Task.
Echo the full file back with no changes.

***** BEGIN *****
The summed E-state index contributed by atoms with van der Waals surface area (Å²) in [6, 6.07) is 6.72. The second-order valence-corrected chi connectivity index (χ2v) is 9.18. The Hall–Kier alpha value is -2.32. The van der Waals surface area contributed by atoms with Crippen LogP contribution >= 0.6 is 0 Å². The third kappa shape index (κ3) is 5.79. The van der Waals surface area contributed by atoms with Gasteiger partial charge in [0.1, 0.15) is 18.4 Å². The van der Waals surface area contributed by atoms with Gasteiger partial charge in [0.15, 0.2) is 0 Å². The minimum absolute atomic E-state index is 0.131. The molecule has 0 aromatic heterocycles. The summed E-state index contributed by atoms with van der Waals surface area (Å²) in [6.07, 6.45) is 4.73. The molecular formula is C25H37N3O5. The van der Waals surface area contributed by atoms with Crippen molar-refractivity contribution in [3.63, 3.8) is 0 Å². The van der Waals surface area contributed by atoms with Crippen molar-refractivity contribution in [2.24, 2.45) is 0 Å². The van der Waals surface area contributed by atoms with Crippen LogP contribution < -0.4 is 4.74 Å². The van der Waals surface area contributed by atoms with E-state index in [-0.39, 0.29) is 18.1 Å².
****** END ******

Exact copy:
The summed E-state index contributed by atoms with van der Waals surface area (Å²) in [6, 6.07) is 6.72. The second-order valence-corrected chi connectivity index (χ2v) is 9.18. The Hall–Kier alpha value is -2.32. The van der Waals surface area contributed by atoms with Crippen LogP contribution >= 0.6 is 0 Å². The third kappa shape index (κ3) is 5.79. The van der Waals surface area contributed by atoms with Gasteiger partial charge in [0.1, 0.15) is 18.4 Å². The van der Waals surface area contributed by atoms with Gasteiger partial charge in [0.15, 0.2) is 0 Å². The minimum absolute atomic E-state index is 0.131. The molecule has 0 aromatic heterocycles. The summed E-state index contributed by atoms with van der Waals surface area (Å²) in [6.07, 6.45) is 4.73. The molecular formula is C25H37N3O5. The van der Waals surface area contributed by atoms with Crippen molar-refractivity contribution in [3.63, 3.8) is 0 Å². The van der Waals surface area contributed by atoms with Crippen molar-refractivity contribution in [2.24, 2.45) is 0 Å². The van der Waals surface area contributed by atoms with Crippen LogP contribution < -0.4 is 4.74 Å². The van der Waals surface area contributed by atoms with E-state index in [-0.39, 0.29) is 18.1 Å².